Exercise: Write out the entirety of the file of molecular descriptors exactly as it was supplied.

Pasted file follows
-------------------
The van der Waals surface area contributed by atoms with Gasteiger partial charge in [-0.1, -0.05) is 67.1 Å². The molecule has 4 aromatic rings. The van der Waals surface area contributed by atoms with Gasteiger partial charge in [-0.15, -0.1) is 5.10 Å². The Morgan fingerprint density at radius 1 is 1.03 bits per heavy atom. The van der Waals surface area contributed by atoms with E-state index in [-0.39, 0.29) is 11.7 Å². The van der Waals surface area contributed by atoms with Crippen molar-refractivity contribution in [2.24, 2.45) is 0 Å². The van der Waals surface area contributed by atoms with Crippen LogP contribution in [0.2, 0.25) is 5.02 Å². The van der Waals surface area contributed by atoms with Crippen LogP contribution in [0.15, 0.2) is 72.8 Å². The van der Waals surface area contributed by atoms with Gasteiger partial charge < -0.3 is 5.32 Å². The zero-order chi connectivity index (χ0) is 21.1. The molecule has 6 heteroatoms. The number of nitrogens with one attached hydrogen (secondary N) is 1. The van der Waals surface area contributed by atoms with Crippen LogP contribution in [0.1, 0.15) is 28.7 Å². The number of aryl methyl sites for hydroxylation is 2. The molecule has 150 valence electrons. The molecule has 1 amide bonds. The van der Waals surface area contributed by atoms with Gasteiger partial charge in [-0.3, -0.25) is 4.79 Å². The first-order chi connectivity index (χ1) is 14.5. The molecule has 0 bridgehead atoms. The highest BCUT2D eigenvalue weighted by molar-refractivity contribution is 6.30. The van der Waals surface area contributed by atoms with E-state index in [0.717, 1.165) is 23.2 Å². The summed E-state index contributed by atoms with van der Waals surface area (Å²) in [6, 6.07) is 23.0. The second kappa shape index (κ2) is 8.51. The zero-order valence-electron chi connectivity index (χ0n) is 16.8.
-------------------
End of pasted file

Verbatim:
The van der Waals surface area contributed by atoms with Gasteiger partial charge in [-0.1, -0.05) is 67.1 Å². The molecule has 4 aromatic rings. The van der Waals surface area contributed by atoms with Gasteiger partial charge in [-0.15, -0.1) is 5.10 Å². The Morgan fingerprint density at radius 1 is 1.03 bits per heavy atom. The van der Waals surface area contributed by atoms with E-state index in [-0.39, 0.29) is 11.7 Å². The van der Waals surface area contributed by atoms with Crippen molar-refractivity contribution in [2.24, 2.45) is 0 Å². The van der Waals surface area contributed by atoms with Crippen LogP contribution in [0.2, 0.25) is 5.02 Å². The van der Waals surface area contributed by atoms with Crippen LogP contribution in [0.15, 0.2) is 72.8 Å². The van der Waals surface area contributed by atoms with Gasteiger partial charge < -0.3 is 5.32 Å². The zero-order chi connectivity index (χ0) is 21.1. The molecule has 6 heteroatoms. The number of nitrogens with one attached hydrogen (secondary N) is 1. The van der Waals surface area contributed by atoms with Crippen LogP contribution in [0.1, 0.15) is 28.7 Å². The number of aryl methyl sites for hydroxylation is 2. The molecule has 150 valence electrons. The molecule has 1 amide bonds. The van der Waals surface area contributed by atoms with Gasteiger partial charge in [-0.3, -0.25) is 4.79 Å². The first-order chi connectivity index (χ1) is 14.5. The molecule has 0 bridgehead atoms. The highest BCUT2D eigenvalue weighted by molar-refractivity contribution is 6.30. The van der Waals surface area contributed by atoms with E-state index in [0.717, 1.165) is 23.2 Å². The summed E-state index contributed by atoms with van der Waals surface area (Å²) in [6, 6.07) is 23.0. The second kappa shape index (κ2) is 8.51. The zero-order valence-electron chi connectivity index (χ0n) is 16.8.